Preservation Issues

Conservancy Staff Examines 18th Century Ship at Ground Zero

Conservancy President Peg Breen and archaeologist Michael Pappalardo from consulting firm AKRF, Inc. examine the uncovered 18th century ship at Ground Zero.

Close up of the 18th century ship.

Peg Breen and Michael Pappalardo climb down the 30-foot ladders to view the uncovered ship.

Peg Breen and Conservancy intern Karen Mathiasen at Ground Zero.

Old timber also from the landfill.

View from the site near where the ship was discovered.

Karen Mathiasen surveys the area.

Archaeologist Michael Pappalardo from consulting firm AKRF

Conservancy staffers got a first-hand look at an extraordinary discovery at the Ground Zero construction site—the hull of what is presumed to be an 18th century ship uncovered there this month. This find reveals new information in the stories of New York’s nautical history and the physical development of lower Manhattan. The ship is believed to have been a private, ocean-going vessel used for landfill when the Manhattan shoreline was extended in the late 1700s.

Surrounded by the buzz of new building at the former World Trade Center site, archaeologist Michael Pappalardo from consulting firm AKRF, Inc. led staff down 30-foot ladders to the muddy construction site near 140 Liberty Street. Since the July 13 discovery AKRF has been working with the Port Authority of New York and New Jersey to protect the hull from deterioration brought on by exposure to the elements; bring in experts on archaeology and ship conservation; devise a short-term emergency mitigation plan; and consider the long-range plans for the artifact.

“This project has been quite literally the most exciting and challenging research effort of my professional career,” Pappalardo said. “This find was totally unexpected and we’ve had to rush to deal effectively with the many logistical and physical issues that have come up.”

The Lower Manhattan Development Corporation invited the Conservancy’s visit and comments because the Conservancy is an official consulting party to work at the World Trade Center under Section 106 of the Federal National Historic Preservation Act.

Ground Zero was determined to be eligible for listing on the National Register of Historic Places due to the extraordinary nature of the 9/11 events. As a consulting party the Conservancy advocated to save the Survivors Staircase, the last remaining above-ground element of the World Trade Center and later advised on what other items from the Trade Center should be documented or saved. Steps and treads of the Staircase will be prominently displayed at the Memorial Museum.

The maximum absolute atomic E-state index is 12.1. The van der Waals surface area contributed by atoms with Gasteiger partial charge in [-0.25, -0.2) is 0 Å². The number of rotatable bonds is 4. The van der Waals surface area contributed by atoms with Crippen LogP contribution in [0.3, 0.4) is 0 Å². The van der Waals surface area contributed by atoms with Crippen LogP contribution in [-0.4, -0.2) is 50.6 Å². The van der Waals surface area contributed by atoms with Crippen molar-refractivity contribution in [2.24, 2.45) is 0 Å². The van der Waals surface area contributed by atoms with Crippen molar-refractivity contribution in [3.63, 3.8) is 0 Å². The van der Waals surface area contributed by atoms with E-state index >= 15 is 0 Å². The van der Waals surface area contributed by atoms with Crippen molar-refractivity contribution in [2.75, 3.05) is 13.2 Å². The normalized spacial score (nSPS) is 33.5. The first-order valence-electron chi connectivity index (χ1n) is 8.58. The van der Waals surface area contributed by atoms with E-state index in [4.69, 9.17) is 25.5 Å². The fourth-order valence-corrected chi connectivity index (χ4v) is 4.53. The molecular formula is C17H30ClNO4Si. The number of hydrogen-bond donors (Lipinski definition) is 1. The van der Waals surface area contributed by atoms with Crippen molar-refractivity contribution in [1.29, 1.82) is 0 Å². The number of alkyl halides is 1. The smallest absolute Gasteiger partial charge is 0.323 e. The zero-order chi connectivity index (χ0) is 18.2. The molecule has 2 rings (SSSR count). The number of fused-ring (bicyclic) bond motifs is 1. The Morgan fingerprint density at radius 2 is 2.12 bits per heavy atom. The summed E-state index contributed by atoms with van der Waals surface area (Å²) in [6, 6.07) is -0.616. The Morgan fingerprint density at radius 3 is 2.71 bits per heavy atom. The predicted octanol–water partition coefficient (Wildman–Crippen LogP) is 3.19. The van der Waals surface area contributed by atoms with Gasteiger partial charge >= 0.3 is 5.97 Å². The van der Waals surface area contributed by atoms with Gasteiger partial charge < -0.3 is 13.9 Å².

Conservancy intern Karen Mathiasen was first down the rather daunting ladder. Karen studied the importance of shipwrecks as a cultural resource and the history of lower Manhattan’s expanding shoreline while obtaining her Master’s degree in historic preservation at Pratt.

“It’s rare enough to see an archaeological site in Manhattan,” she said. “I never thought I’d get to see cribworks in the same mud they’ve been in for more than 200 years.”

Experts believe the ship remnant may provide valuable information about 18th century shipbuilding and about the physical and economic development of Manhattan. An AKRF report notes that there is little information about early, non-military ships but that these ships were critical as New York evolved into America’s preeminent trading center. The report also notes that historic maps indicate that the original shoreline in this area was located several blocks in-land from today’s shoreline, near modern Greenwich Street. Evidence of landfilling west of Washington Street was first seen on maps dating to the late 1790s while the entire site was filled in by the 1830s. Based on this evidence, experts believe the newly-discovered remnant dates to the late 18th or early 19th century.

Exposure to hot summer weather and sunlight quickly triggered deterioration of the artifact, so AKRF placed the remains under geotech fabric within 24 hours of the discovery. This week, experts began mapping, photographing, labeling and dismantling the remnant. The pieces will be moisture-wrapped and eventually transported to a special conservation laboratory in Maryland.

The Port Authority and LMDC are also looking for a long-term location for the reassembled hull. They anticipate that other portions of the ship may be discovered when a temporary wall at the site is taken down. Construction of that wall inadvertently cut the ship.

Since the ship’s unexpected discovery, the Port and LMDC have recognized its importance and moved quickly to develop a plan to ensure the stability of this remarkable find. The LMDC is providing progress of the emergency mitigation on its website:

Click here to read the New York Times story and view a spherical panorama of the World Trade Center Ship Excavation by Drew Fulton.